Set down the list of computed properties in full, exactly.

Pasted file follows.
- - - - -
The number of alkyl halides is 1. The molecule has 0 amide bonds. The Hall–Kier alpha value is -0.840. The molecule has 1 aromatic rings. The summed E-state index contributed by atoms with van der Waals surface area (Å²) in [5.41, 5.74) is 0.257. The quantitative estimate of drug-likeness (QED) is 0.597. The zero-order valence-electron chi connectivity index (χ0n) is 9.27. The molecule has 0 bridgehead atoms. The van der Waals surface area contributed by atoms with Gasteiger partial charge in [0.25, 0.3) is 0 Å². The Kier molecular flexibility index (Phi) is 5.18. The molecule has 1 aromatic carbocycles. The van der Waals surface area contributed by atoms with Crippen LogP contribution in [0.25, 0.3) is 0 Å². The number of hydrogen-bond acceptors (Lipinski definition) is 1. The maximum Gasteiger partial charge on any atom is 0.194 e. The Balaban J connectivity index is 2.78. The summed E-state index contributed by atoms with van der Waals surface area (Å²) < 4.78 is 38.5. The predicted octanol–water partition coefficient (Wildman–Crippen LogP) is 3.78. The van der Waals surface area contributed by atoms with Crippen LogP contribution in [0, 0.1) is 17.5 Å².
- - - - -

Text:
The number of alkyl halides is 1. The molecule has 0 amide bonds. The Hall–Kier alpha value is -0.840. The molecule has 1 aromatic rings. The summed E-state index contributed by atoms with van der Waals surface area (Å²) in [5.41, 5.74) is 0.257. The quantitative estimate of drug-likeness (QED) is 0.597. The zero-order valence-electron chi connectivity index (χ0n) is 9.27. The molecule has 0 bridgehead atoms. The van der Waals surface area contributed by atoms with Gasteiger partial charge in [0.25, 0.3) is 0 Å². The Kier molecular flexibility index (Phi) is 5.18. The molecule has 1 aromatic carbocycles. The van der Waals surface area contributed by atoms with Crippen LogP contribution in [0.25, 0.3) is 0 Å². The number of hydrogen-bond acceptors (Lipinski definition) is 1. The maximum Gasteiger partial charge on any atom is 0.194 e. The Balaban J connectivity index is 2.78. The summed E-state index contributed by atoms with van der Waals surface area (Å²) < 4.78 is 38.5. The predicted octanol–water partition coefficient (Wildman–Crippen LogP) is 3.78. The van der Waals surface area contributed by atoms with Crippen LogP contribution in [0, 0.1) is 17.5 Å².